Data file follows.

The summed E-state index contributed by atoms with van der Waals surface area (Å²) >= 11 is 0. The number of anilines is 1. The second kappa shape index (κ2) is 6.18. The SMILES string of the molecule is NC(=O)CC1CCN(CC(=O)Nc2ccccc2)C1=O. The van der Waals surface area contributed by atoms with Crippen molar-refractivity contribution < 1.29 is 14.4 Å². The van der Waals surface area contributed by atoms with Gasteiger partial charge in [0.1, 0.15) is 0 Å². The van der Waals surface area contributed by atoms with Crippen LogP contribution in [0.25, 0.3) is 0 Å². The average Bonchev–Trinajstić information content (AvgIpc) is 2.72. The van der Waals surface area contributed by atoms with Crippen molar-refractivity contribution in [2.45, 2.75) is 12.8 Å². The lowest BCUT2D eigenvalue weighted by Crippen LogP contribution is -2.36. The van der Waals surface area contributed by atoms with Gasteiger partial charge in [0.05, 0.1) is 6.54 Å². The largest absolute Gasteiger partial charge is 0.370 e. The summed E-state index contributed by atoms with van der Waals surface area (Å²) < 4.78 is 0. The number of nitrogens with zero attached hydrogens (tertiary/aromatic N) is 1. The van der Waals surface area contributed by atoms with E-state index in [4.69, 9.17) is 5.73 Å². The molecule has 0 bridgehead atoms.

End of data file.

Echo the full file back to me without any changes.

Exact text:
The summed E-state index contributed by atoms with van der Waals surface area (Å²) >= 11 is 0. The number of anilines is 1. The second kappa shape index (κ2) is 6.18. The SMILES string of the molecule is NC(=O)CC1CCN(CC(=O)Nc2ccccc2)C1=O. The van der Waals surface area contributed by atoms with Crippen molar-refractivity contribution < 1.29 is 14.4 Å². The van der Waals surface area contributed by atoms with Gasteiger partial charge in [0.1, 0.15) is 0 Å². The van der Waals surface area contributed by atoms with Crippen LogP contribution in [0.25, 0.3) is 0 Å². The average Bonchev–Trinajstić information content (AvgIpc) is 2.72. The van der Waals surface area contributed by atoms with Crippen molar-refractivity contribution in [2.45, 2.75) is 12.8 Å². The lowest BCUT2D eigenvalue weighted by Crippen LogP contribution is -2.36. The van der Waals surface area contributed by atoms with Gasteiger partial charge in [0.05, 0.1) is 6.54 Å². The largest absolute Gasteiger partial charge is 0.370 e. The summed E-state index contributed by atoms with van der Waals surface area (Å²) < 4.78 is 0. The number of nitrogens with zero attached hydrogens (tertiary/aromatic N) is 1. The van der Waals surface area contributed by atoms with E-state index in [4.69, 9.17) is 5.73 Å². The molecule has 0 bridgehead atoms.